The biggest reason, however, is the pretzels’ flavor and texture, the result of a longer fermentation process and higher-protein flours. The latter provide what Gary describes as a bagel-like “snap” or “chew.” Scott Fox, bakery director for Dorothy Lane Markets, a trio of supermarkets in the Dayton area, confirms that “very long fermentation is key to a lot of good artisan breads and also for a good-quality pretzel.” He should know—Dorothy Lane makes its own European-style artisan breads. It isn’t the only reason the twists taste so good.

“It’s his formula,” Fox says. “It’s his passion. … I can’t attempt to try to make a better pretzel.”

Gary says the Bavarian pretzel recipe is very similar to the one Wilhelm Gottenbusch used when he opened the first Servatii pastry shop just east of Hyde Park Square in 1963. It wasn’t until 1984 that Gary, recently returned from a year in the same Muenster, Germany, baking school his father and grandfather attended, suggested turning the pretzel—the first thing he made in class—into an iconic Servatii staple.

Wilhelm initially dismissed the idea, but Servatii began producing more and more Bavarian pretzels for local German groups to sell at their festivals. The brisk sales gave rise to a demand for pretzels in the Hyde Park shop and downtown kiosk. 

As the pretzel’s popularity increased, so did the variety in Servatii’s growing number of shops. By 1997, Gary had added a patented segmented stick to slice into dipping disks or replace the hot dog bun; a pretzel-shaped sandwich roll; and three-pound and six-pound behemoths designed for stuffing with meats and cheeses and slicing into individual sandwiches—a creative alternative to the traditional deli tray.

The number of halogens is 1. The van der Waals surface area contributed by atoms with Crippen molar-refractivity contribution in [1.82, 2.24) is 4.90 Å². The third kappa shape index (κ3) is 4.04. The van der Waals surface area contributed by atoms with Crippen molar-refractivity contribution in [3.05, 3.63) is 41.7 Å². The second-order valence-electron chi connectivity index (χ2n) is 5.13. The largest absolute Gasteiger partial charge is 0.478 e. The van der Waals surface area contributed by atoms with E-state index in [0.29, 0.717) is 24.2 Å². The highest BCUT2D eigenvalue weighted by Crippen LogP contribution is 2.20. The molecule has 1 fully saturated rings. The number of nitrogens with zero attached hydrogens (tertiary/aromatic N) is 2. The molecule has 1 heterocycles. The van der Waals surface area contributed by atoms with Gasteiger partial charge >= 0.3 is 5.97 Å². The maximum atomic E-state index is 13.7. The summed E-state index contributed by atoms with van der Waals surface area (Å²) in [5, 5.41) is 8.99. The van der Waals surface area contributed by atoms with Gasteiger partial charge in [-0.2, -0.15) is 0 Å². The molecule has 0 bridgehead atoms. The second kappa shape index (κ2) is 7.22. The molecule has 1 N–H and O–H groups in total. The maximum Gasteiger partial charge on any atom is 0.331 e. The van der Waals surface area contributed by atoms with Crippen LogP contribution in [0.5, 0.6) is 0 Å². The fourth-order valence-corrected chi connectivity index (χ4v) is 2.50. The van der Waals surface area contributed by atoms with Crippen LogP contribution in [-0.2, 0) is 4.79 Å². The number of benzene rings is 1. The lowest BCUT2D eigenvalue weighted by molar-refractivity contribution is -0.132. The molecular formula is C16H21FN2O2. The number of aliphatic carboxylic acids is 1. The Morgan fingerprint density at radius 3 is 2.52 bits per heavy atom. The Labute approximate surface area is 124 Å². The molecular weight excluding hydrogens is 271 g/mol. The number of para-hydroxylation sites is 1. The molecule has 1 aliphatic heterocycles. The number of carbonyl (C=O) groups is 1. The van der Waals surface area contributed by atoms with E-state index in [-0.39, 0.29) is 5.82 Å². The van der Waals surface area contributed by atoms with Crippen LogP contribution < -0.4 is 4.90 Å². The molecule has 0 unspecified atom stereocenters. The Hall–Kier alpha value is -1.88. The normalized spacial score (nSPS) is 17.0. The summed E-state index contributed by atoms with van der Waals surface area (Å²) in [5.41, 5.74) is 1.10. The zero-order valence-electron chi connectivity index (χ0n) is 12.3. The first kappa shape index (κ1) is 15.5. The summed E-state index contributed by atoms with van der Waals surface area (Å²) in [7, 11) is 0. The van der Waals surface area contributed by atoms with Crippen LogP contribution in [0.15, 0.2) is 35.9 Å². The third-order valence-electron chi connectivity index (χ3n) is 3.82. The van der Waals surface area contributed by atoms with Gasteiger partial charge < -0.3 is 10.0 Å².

Around that time, the pretzels, along with Servatii pastries and breads, began popping up in local grocery stores like Remke Markets and Dorthy Lane.

But Servatii didn’t make a capital commitment to pretzel-making until last December, when its Virginia Avenue commissary took delivery of a $450,000 German-made pretzel-twisting machine that can turn out 2,000 Bavarian pretzels or 12,000 pretzel sticks or sandwich rolls an hour. Three months later, Gary came up with a name for the product line: Pretzel Baron by Servatii, a moniker inspired by the inaugural Beer Baron Ball in 2013.

The investments of money and creativity have paid off. Although the independent supermarkets continue to sell pretzel products stickered with the Servatii name, Osimowicz chose to stock the Bavarian pretzels in Pretzel Baron packaging. And the pretzel-twisting machine is already turning out product for another new customer: a distributor that sells it to area bars and restaurants.

Servatii is ramping up production capacity. By January, a $2.5 million pretzel line longer than a football field capable of making 4,000 pretzels an hour will be operating in the bakery’s second commissary in Springdale, opening this fall. Gary is already talking to a distributor that supplies convenience stores and gas stations.

“There are always customers,” he says. “And there’s always a new innovation, a new product.”